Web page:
CRISPR/Cas9 suppression of OsAT10, a rice BAHD acyltransferase, reduces p-coumaric acid incorporation into arabinoxylan without increasing saccharification

Svenning R Möller, Christopher S Lancefield, Nicola C Oates, Rachael Simister, Adam Dowle, Leonardo D Gomez, Simon J McQueen-Mason

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Ester-linked hydroxycinnamic acids ferulic acid (FA) and para-coumaric acid ( p-CA) play important roles in crosslinking within cell wall arabinoxylans (AX) and between AX and lignin in grass cell walls. The addition of hydroxycinnamates to AX, is mediated by the Mitchell clade of BAHD acyl-coenzyme A-utilizing transferases. Overexpression of OsAT10 (a Mitchell clade BAHD acyl transferase) in rice, has previously been shown to increase p-CA content in AX in leaves and stems, leading to increased cell wall digestibility, potentially associated with a concomitant decrease in FA content. To investigate the physiological role of OsAT10 we established CRISPR/Cas9 rice knock-out mutants devoid of OsAT10. Our analysis of hydroxycinnamic acid content in wild type plants revealed that AX associated p-CA is found almost exclusively in rice husks, with very little found in other tissues. Mutant plants were essentially devoid of ester-linked p-CA associated with AX, indicating that OsAT10 represents the major enzyme responsible for the addition of p-CA to arabinoxylan in rice plants. We found no change in the digestibility of rice husk lacking AX-associated p-CA, suggesting that the changes in digestibility seen in OsAT10 overexpressing plants were solely due to compensatory decreases in AX-associated FA.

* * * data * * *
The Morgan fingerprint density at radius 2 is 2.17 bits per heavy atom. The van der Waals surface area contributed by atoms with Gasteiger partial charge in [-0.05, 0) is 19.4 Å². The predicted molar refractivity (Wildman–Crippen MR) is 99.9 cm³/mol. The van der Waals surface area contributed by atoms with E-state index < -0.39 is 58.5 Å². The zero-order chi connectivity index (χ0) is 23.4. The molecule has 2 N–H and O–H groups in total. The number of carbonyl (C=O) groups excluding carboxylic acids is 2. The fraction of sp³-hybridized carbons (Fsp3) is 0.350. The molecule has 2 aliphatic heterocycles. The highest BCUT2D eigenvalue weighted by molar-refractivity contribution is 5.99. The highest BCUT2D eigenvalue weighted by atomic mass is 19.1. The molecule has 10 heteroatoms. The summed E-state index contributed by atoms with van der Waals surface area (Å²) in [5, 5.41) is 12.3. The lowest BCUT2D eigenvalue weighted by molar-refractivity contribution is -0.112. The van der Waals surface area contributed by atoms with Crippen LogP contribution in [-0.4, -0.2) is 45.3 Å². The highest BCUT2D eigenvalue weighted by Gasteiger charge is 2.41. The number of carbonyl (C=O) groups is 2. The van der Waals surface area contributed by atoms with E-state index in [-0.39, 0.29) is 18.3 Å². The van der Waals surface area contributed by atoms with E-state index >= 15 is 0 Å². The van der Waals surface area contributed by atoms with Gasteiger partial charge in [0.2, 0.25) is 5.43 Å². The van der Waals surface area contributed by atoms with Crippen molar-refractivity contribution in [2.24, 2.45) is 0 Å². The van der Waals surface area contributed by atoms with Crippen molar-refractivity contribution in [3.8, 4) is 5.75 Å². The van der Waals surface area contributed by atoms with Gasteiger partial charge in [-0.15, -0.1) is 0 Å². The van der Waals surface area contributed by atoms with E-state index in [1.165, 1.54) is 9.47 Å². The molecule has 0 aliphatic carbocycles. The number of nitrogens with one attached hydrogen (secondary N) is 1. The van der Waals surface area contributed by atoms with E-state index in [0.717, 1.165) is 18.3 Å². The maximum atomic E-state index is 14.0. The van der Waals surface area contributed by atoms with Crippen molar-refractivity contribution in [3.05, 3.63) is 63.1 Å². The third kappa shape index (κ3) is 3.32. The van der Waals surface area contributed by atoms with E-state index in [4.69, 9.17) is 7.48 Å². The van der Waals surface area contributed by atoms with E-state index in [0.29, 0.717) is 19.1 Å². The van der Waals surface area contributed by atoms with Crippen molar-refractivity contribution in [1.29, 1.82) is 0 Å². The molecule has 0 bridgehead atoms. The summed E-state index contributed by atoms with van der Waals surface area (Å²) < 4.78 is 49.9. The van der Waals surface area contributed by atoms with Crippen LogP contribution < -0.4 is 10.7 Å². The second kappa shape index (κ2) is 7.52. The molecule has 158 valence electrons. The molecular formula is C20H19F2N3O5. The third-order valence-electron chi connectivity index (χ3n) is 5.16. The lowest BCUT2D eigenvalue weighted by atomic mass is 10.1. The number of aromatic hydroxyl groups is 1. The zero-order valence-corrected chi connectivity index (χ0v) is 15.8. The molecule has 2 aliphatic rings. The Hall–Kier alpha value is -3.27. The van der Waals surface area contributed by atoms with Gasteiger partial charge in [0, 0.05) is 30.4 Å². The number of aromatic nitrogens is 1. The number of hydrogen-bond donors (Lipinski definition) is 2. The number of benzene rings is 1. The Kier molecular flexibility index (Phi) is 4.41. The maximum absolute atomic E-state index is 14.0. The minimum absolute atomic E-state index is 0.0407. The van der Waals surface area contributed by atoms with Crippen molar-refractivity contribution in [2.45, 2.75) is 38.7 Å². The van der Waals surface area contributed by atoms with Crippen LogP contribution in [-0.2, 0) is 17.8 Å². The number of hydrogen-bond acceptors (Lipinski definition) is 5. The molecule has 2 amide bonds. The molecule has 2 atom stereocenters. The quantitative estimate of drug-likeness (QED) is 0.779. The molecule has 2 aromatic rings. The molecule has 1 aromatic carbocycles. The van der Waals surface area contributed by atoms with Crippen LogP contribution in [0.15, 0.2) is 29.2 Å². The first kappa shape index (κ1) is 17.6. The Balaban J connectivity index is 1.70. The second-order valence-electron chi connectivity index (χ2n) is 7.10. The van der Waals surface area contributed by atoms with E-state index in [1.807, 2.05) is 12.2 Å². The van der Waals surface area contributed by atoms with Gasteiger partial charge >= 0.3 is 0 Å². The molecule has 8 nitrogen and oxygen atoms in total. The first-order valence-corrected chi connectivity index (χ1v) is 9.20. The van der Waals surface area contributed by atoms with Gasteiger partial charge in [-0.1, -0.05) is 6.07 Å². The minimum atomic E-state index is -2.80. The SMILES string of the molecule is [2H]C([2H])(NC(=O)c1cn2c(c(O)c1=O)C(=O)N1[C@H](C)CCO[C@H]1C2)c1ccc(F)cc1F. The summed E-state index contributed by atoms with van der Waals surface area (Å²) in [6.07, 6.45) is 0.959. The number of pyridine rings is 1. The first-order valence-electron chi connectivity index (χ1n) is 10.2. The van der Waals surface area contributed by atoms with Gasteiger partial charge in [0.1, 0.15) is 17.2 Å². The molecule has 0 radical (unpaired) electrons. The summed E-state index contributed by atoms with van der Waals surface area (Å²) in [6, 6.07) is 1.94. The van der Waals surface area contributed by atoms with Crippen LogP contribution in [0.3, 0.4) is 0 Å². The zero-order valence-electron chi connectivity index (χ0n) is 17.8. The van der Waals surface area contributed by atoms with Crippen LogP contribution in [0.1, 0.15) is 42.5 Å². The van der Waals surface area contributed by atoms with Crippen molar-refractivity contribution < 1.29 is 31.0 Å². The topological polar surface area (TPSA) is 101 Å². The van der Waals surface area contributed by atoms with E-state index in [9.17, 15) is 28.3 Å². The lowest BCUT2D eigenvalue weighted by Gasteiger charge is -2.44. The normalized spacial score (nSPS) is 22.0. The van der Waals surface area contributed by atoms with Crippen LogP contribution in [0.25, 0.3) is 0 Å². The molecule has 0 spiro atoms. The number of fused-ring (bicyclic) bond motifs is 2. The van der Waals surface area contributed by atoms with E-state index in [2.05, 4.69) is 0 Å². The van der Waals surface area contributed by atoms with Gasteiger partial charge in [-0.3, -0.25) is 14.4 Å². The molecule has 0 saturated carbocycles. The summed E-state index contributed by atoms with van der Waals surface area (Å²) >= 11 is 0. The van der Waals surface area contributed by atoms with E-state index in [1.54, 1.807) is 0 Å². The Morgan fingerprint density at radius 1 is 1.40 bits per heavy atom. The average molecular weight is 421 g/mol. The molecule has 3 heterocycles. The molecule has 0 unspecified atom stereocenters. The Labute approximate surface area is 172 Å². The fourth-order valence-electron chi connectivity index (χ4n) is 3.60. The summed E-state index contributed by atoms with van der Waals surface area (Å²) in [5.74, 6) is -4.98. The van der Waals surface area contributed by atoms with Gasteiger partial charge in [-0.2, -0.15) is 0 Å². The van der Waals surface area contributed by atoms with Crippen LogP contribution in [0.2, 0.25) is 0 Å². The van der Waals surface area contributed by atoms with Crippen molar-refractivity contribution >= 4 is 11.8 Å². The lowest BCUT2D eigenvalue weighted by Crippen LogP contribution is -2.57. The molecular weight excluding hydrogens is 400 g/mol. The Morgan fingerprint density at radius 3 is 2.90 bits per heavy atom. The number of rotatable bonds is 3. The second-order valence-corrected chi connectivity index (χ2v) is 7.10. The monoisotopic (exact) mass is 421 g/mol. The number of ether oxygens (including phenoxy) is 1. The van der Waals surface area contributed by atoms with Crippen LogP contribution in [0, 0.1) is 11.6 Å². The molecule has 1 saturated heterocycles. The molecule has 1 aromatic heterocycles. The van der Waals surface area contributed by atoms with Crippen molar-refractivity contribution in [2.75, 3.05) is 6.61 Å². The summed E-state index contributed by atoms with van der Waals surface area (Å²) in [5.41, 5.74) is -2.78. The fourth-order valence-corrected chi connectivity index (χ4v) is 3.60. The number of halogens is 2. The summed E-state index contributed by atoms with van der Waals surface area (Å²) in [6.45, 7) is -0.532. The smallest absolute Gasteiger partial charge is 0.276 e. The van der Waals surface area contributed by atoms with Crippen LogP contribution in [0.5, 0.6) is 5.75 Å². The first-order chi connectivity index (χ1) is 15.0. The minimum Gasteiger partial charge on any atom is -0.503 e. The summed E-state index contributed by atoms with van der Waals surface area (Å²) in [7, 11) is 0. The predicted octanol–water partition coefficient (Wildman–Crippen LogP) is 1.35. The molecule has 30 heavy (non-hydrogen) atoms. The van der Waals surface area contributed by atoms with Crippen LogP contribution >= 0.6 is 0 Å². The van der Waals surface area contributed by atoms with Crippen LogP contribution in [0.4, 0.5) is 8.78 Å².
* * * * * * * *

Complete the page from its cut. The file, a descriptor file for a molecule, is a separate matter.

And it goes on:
Original languageEnglish
Article number926300
Number of pages14
JournalFrontiers in Plant Science
Publication statusPublished - 22 Jul 2022

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Copyright © 2022 Möller, Lancefield, Oates, Simister, Dowle, Gomez and McQueen-Mason.

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